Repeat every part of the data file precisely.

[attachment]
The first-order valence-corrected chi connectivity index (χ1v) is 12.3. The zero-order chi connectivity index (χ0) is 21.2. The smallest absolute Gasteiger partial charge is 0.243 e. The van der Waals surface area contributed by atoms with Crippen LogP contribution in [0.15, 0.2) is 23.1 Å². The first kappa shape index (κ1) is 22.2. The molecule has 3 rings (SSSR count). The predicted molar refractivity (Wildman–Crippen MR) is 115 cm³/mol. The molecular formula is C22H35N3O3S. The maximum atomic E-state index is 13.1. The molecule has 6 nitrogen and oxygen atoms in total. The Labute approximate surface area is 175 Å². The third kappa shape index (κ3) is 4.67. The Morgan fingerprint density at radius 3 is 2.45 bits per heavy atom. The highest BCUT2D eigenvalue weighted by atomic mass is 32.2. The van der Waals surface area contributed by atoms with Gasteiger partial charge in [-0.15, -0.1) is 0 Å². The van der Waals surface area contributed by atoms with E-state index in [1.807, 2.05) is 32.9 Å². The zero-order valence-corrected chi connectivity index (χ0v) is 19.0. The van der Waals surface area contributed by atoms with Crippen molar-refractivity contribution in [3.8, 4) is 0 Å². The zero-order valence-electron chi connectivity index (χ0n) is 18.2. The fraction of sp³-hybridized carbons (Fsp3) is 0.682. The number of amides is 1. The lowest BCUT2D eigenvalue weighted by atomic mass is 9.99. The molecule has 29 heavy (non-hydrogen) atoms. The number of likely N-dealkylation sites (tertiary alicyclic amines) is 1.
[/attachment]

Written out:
The first-order valence-corrected chi connectivity index (χ1v) is 12.3. The zero-order chi connectivity index (χ0) is 21.2. The smallest absolute Gasteiger partial charge is 0.243 e. The van der Waals surface area contributed by atoms with Crippen LogP contribution in [0.15, 0.2) is 23.1 Å². The first kappa shape index (κ1) is 22.2. The molecule has 3 rings (SSSR count). The predicted molar refractivity (Wildman–Crippen MR) is 115 cm³/mol. The molecular formula is C22H35N3O3S. The maximum atomic E-state index is 13.1. The molecule has 6 nitrogen and oxygen atoms in total. The Labute approximate surface area is 175 Å². The third kappa shape index (κ3) is 4.67. The Morgan fingerprint density at radius 3 is 2.45 bits per heavy atom. The highest BCUT2D eigenvalue weighted by atomic mass is 32.2. The van der Waals surface area contributed by atoms with Gasteiger partial charge in [-0.15, -0.1) is 0 Å². The van der Waals surface area contributed by atoms with E-state index in [1.807, 2.05) is 32.9 Å². The zero-order valence-corrected chi connectivity index (χ0v) is 19.0. The van der Waals surface area contributed by atoms with Crippen molar-refractivity contribution in [3.8, 4) is 0 Å². The zero-order valence-electron chi connectivity index (χ0n) is 18.2. The fraction of sp³-hybridized carbons (Fsp3) is 0.682. The number of amides is 1. The lowest BCUT2D eigenvalue weighted by atomic mass is 9.99. The molecule has 29 heavy (non-hydrogen) atoms. The number of likely N-dealkylation sites (tertiary alicyclic amines) is 1.